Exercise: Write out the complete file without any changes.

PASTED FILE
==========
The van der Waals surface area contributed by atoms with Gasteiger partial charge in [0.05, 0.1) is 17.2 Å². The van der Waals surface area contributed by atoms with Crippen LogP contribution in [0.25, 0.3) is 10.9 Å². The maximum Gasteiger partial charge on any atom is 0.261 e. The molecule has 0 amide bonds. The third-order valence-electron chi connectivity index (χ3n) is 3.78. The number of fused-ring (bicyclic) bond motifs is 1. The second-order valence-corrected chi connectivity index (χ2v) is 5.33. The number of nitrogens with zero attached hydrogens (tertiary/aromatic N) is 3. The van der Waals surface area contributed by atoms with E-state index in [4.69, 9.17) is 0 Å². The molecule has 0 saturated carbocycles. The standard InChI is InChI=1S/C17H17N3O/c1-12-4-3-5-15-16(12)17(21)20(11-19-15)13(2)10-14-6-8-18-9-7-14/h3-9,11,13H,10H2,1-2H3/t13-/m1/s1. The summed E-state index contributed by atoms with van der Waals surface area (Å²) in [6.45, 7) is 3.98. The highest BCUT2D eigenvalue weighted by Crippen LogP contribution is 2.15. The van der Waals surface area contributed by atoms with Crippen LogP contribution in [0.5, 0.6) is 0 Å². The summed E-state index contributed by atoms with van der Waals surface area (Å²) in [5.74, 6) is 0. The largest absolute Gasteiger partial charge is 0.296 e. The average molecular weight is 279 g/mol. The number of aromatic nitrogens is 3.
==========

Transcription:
The van der Waals surface area contributed by atoms with Gasteiger partial charge in [0.05, 0.1) is 17.2 Å². The van der Waals surface area contributed by atoms with Crippen LogP contribution in [0.25, 0.3) is 10.9 Å². The maximum Gasteiger partial charge on any atom is 0.261 e. The molecule has 0 amide bonds. The third-order valence-electron chi connectivity index (χ3n) is 3.78. The number of fused-ring (bicyclic) bond motifs is 1. The second-order valence-corrected chi connectivity index (χ2v) is 5.33. The number of nitrogens with zero attached hydrogens (tertiary/aromatic N) is 3. The van der Waals surface area contributed by atoms with E-state index in [4.69, 9.17) is 0 Å². The molecule has 0 saturated carbocycles. The standard InChI is InChI=1S/C17H17N3O/c1-12-4-3-5-15-16(12)17(21)20(11-19-15)13(2)10-14-6-8-18-9-7-14/h3-9,11,13H,10H2,1-2H3/t13-/m1/s1. The summed E-state index contributed by atoms with van der Waals surface area (Å²) in [6.45, 7) is 3.98. The highest BCUT2D eigenvalue weighted by Crippen LogP contribution is 2.15. The van der Waals surface area contributed by atoms with Crippen LogP contribution in [0.5, 0.6) is 0 Å². The summed E-state index contributed by atoms with van der Waals surface area (Å²) in [5.74, 6) is 0. The largest absolute Gasteiger partial charge is 0.296 e. The average molecular weight is 279 g/mol. The number of aromatic nitrogens is 3.